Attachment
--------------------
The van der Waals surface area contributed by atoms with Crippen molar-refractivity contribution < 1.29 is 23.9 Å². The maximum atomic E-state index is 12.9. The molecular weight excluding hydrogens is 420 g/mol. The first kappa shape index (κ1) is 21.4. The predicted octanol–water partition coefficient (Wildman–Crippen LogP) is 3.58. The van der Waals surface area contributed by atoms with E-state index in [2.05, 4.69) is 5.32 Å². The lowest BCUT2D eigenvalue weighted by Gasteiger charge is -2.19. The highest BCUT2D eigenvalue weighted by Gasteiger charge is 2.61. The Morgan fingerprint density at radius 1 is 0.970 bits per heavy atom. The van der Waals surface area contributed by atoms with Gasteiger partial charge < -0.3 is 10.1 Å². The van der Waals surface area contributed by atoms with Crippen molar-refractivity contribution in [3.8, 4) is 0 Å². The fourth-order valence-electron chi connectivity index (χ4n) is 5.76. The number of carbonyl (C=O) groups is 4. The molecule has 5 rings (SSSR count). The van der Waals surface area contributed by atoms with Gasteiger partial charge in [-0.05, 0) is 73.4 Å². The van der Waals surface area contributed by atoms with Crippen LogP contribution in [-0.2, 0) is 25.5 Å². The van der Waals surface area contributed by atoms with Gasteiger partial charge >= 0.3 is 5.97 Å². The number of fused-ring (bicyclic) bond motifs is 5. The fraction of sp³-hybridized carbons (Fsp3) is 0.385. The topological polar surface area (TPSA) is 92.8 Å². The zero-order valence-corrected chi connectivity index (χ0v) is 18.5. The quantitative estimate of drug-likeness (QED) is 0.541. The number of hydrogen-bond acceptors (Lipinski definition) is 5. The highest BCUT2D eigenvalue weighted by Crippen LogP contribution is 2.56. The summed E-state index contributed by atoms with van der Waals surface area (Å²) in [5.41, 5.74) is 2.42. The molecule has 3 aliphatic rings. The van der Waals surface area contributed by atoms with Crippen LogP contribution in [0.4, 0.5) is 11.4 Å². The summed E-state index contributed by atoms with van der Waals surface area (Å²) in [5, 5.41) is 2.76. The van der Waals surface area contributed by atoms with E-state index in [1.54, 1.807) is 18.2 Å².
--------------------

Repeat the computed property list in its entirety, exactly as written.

The van der Waals surface area contributed by atoms with Crippen molar-refractivity contribution < 1.29 is 23.9 Å². The maximum atomic E-state index is 12.9. The molecular weight excluding hydrogens is 420 g/mol. The first kappa shape index (κ1) is 21.4. The predicted octanol–water partition coefficient (Wildman–Crippen LogP) is 3.58. The van der Waals surface area contributed by atoms with E-state index in [2.05, 4.69) is 5.32 Å². The lowest BCUT2D eigenvalue weighted by Gasteiger charge is -2.19. The highest BCUT2D eigenvalue weighted by Gasteiger charge is 2.61. The Morgan fingerprint density at radius 1 is 0.970 bits per heavy atom. The van der Waals surface area contributed by atoms with Gasteiger partial charge < -0.3 is 10.1 Å². The van der Waals surface area contributed by atoms with Crippen molar-refractivity contribution in [3.8, 4) is 0 Å². The fourth-order valence-electron chi connectivity index (χ4n) is 5.76. The number of carbonyl (C=O) groups is 4. The molecule has 5 rings (SSSR count). The van der Waals surface area contributed by atoms with Gasteiger partial charge in [-0.05, 0) is 73.4 Å². The van der Waals surface area contributed by atoms with Crippen LogP contribution in [-0.2, 0) is 25.5 Å². The van der Waals surface area contributed by atoms with Gasteiger partial charge >= 0.3 is 5.97 Å². The number of fused-ring (bicyclic) bond motifs is 5. The fraction of sp³-hybridized carbons (Fsp3) is 0.385. The topological polar surface area (TPSA) is 92.8 Å². The zero-order valence-corrected chi connectivity index (χ0v) is 18.5. The quantitative estimate of drug-likeness (QED) is 0.541. The number of hydrogen-bond acceptors (Lipinski definition) is 5. The highest BCUT2D eigenvalue weighted by Crippen LogP contribution is 2.56. The summed E-state index contributed by atoms with van der Waals surface area (Å²) in [5.41, 5.74) is 2.42. The molecule has 3 aliphatic rings. The van der Waals surface area contributed by atoms with Crippen LogP contribution in [0.4, 0.5) is 11.4 Å². The summed E-state index contributed by atoms with van der Waals surface area (Å²) in [5, 5.41) is 2.76. The van der Waals surface area contributed by atoms with E-state index in [1.54, 1.807) is 18.2 Å².